Friday, July 17, 2009

cutting IT costs

After watching the day the earth stood still on DVD, I decided to write about cutting cost and of course recycling and how we can stop killing the earth and hopefully the holes in our pockets.

Let's set some ground rules for IT.

1. IT is ruled from business needs. Exception: There are IT business out there and these guys are thriving, because businesses need IT or rather buy IT. There is a difference between needing IT and buying IT which I hope to cover later.

2. IT is viewed as a cost to the business. Exception: Unless they start a shared service center and start charging other departments, but that's still funny money.

3. IT is expensive and difficult to quantify. Exception: This is normally comparative, but even comparatively, the figures are all fake, so don't believe the sales people.

So with those 3 rules in mind, we can tackle how to reduce this unfounded cost for the following business functions:
  • Emails - reduce cost by moving to a service provider if not get a service provider and bargain to death
  • Office software - reduce cost by using free versions of office or google docs, apps, etc. Microsoft office isn't really that expensive as well depending on scale, but it's only good when you can pick up the phone and ask Microsoft where the print button is, otherwise, it's the same value as Open Office.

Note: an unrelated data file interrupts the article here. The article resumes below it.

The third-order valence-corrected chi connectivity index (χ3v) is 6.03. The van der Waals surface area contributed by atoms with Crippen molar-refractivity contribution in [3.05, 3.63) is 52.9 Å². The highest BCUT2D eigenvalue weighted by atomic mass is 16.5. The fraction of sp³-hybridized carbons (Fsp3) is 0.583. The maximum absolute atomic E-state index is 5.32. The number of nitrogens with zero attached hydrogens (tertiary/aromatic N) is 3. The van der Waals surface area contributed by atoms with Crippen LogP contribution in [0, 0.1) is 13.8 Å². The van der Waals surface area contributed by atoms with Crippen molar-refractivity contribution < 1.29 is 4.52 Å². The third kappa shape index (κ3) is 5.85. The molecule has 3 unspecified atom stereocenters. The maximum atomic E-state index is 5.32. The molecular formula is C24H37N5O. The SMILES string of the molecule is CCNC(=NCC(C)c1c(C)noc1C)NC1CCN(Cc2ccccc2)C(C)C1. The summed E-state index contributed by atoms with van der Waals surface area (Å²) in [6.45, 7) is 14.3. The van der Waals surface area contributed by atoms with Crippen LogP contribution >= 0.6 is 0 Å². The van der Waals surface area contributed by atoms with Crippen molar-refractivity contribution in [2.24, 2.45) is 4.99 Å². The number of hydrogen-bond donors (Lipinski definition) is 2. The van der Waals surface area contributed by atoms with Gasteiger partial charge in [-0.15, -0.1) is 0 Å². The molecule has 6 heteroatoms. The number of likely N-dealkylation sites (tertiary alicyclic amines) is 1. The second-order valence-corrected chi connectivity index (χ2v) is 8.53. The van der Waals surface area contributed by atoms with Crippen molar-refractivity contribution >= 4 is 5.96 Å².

• LOB apps - this gets a bit varied and not a one size fit all solution. Depending on the complexity of the application, we are normally set in the limitations of the software. This means that the problem lies within the software. All I can say is prevention is better than cure. Make sure you get the right application so that you do not have to undo the extensive damage and commit to all that extra $$$ you don't even know you're spending.
  • Helpdesk support - larger organisations might need this and you get someone to run by and help, the ideal answer to save costs is not to do this, transitioning to that state with service management.
  • Infrastructure - everyone says virtualisation, I say just turn what you don't need off and also organise your machines, centralise where you need to centralise and distribute where you need to distribute. Utilise desktops as nodes where there is less criticality, etc. What works at home, works at work. VMs are also useful for specific purposes of course, at the moment mostly for development work.